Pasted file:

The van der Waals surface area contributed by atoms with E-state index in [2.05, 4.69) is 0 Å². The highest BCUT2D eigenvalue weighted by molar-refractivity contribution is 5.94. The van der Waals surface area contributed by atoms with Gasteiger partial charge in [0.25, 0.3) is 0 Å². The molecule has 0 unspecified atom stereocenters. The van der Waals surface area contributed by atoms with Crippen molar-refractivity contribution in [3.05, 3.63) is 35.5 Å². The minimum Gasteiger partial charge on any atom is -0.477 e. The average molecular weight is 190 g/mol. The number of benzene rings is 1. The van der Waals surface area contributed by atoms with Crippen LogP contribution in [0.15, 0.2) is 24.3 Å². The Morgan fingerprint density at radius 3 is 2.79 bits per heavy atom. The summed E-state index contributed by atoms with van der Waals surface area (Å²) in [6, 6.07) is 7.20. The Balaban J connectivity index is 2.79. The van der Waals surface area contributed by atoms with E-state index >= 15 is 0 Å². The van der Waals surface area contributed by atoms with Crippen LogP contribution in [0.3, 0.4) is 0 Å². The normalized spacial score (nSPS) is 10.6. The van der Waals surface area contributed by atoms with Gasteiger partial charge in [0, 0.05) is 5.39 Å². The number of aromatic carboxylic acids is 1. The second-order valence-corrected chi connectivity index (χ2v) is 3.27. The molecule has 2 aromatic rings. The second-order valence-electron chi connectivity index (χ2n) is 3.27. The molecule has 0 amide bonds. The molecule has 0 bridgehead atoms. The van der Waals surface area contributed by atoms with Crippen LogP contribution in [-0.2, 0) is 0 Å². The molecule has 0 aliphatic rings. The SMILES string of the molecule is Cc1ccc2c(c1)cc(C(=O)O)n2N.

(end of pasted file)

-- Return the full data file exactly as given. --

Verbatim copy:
The van der Waals surface area contributed by atoms with E-state index in [2.05, 4.69) is 0 Å². The highest BCUT2D eigenvalue weighted by molar-refractivity contribution is 5.94. The van der Waals surface area contributed by atoms with Gasteiger partial charge in [0.25, 0.3) is 0 Å². The molecule has 0 unspecified atom stereocenters. The van der Waals surface area contributed by atoms with Crippen molar-refractivity contribution in [3.05, 3.63) is 35.5 Å². The minimum Gasteiger partial charge on any atom is -0.477 e. The average molecular weight is 190 g/mol. The number of benzene rings is 1. The van der Waals surface area contributed by atoms with Crippen LogP contribution in [0.15, 0.2) is 24.3 Å². The Morgan fingerprint density at radius 3 is 2.79 bits per heavy atom. The summed E-state index contributed by atoms with van der Waals surface area (Å²) in [6, 6.07) is 7.20. The Balaban J connectivity index is 2.79. The van der Waals surface area contributed by atoms with E-state index >= 15 is 0 Å². The van der Waals surface area contributed by atoms with Crippen LogP contribution in [0.3, 0.4) is 0 Å². The normalized spacial score (nSPS) is 10.6. The van der Waals surface area contributed by atoms with Gasteiger partial charge in [0, 0.05) is 5.39 Å². The number of aromatic carboxylic acids is 1. The second-order valence-corrected chi connectivity index (χ2v) is 3.27. The molecule has 2 aromatic rings. The second-order valence-electron chi connectivity index (χ2n) is 3.27. The molecule has 0 amide bonds. The molecule has 0 bridgehead atoms. The van der Waals surface area contributed by atoms with Crippen LogP contribution in [-0.2, 0) is 0 Å². The molecule has 0 aliphatic rings. The SMILES string of the molecule is Cc1ccc2c(c1)cc(C(=O)O)n2N.